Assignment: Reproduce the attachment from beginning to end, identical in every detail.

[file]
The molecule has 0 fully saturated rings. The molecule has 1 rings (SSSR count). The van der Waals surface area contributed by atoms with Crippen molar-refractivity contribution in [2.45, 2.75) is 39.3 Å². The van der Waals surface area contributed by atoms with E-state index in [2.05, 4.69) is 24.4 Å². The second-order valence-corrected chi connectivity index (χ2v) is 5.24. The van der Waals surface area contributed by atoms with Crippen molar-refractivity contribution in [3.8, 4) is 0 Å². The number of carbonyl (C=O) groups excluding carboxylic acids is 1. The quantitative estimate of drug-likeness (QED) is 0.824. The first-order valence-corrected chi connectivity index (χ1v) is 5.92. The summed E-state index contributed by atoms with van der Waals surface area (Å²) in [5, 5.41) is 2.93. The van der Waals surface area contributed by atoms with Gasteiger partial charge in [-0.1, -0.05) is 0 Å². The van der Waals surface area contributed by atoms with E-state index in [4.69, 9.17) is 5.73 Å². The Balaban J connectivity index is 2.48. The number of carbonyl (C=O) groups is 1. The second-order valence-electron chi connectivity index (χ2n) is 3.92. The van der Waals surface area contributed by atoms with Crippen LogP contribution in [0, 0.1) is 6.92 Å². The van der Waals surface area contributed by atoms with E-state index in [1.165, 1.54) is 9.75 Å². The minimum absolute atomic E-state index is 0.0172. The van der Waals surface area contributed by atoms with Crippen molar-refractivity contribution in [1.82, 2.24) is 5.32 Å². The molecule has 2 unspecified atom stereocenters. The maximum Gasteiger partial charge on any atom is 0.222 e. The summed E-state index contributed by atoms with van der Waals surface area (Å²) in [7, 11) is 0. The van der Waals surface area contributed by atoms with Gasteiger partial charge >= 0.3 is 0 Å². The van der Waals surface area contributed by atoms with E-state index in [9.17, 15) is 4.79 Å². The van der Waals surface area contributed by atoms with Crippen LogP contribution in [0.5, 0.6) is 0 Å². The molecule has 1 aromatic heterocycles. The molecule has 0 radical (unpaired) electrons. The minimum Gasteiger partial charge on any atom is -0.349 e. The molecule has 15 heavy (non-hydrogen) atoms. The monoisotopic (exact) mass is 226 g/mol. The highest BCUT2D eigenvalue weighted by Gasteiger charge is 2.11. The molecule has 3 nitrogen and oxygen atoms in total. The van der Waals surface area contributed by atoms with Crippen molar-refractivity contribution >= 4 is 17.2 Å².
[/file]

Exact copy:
The molecule has 0 fully saturated rings. The molecule has 1 rings (SSSR count). The van der Waals surface area contributed by atoms with Crippen molar-refractivity contribution in [2.45, 2.75) is 39.3 Å². The van der Waals surface area contributed by atoms with E-state index in [2.05, 4.69) is 24.4 Å². The second-order valence-corrected chi connectivity index (χ2v) is 5.24. The van der Waals surface area contributed by atoms with Crippen molar-refractivity contribution in [3.8, 4) is 0 Å². The number of carbonyl (C=O) groups excluding carboxylic acids is 1. The quantitative estimate of drug-likeness (QED) is 0.824. The first-order valence-corrected chi connectivity index (χ1v) is 5.92. The summed E-state index contributed by atoms with van der Waals surface area (Å²) in [5, 5.41) is 2.93. The van der Waals surface area contributed by atoms with Gasteiger partial charge in [-0.1, -0.05) is 0 Å². The van der Waals surface area contributed by atoms with E-state index in [4.69, 9.17) is 5.73 Å². The Balaban J connectivity index is 2.48. The number of carbonyl (C=O) groups is 1. The second-order valence-electron chi connectivity index (χ2n) is 3.92. The van der Waals surface area contributed by atoms with Crippen LogP contribution in [0, 0.1) is 6.92 Å². The van der Waals surface area contributed by atoms with E-state index in [1.165, 1.54) is 9.75 Å². The minimum absolute atomic E-state index is 0.0172. The van der Waals surface area contributed by atoms with Crippen molar-refractivity contribution in [1.82, 2.24) is 5.32 Å². The molecule has 2 unspecified atom stereocenters. The maximum Gasteiger partial charge on any atom is 0.222 e. The summed E-state index contributed by atoms with van der Waals surface area (Å²) in [7, 11) is 0. The van der Waals surface area contributed by atoms with Gasteiger partial charge >= 0.3 is 0 Å². The van der Waals surface area contributed by atoms with E-state index in [9.17, 15) is 4.79 Å². The van der Waals surface area contributed by atoms with Crippen LogP contribution in [0.5, 0.6) is 0 Å². The molecule has 1 aromatic heterocycles. The molecule has 0 radical (unpaired) electrons. The minimum Gasteiger partial charge on any atom is -0.349 e. The molecule has 15 heavy (non-hydrogen) atoms. The monoisotopic (exact) mass is 226 g/mol. The highest BCUT2D eigenvalue weighted by Gasteiger charge is 2.11. The molecule has 3 nitrogen and oxygen atoms in total. The van der Waals surface area contributed by atoms with Crippen molar-refractivity contribution >= 4 is 17.2 Å².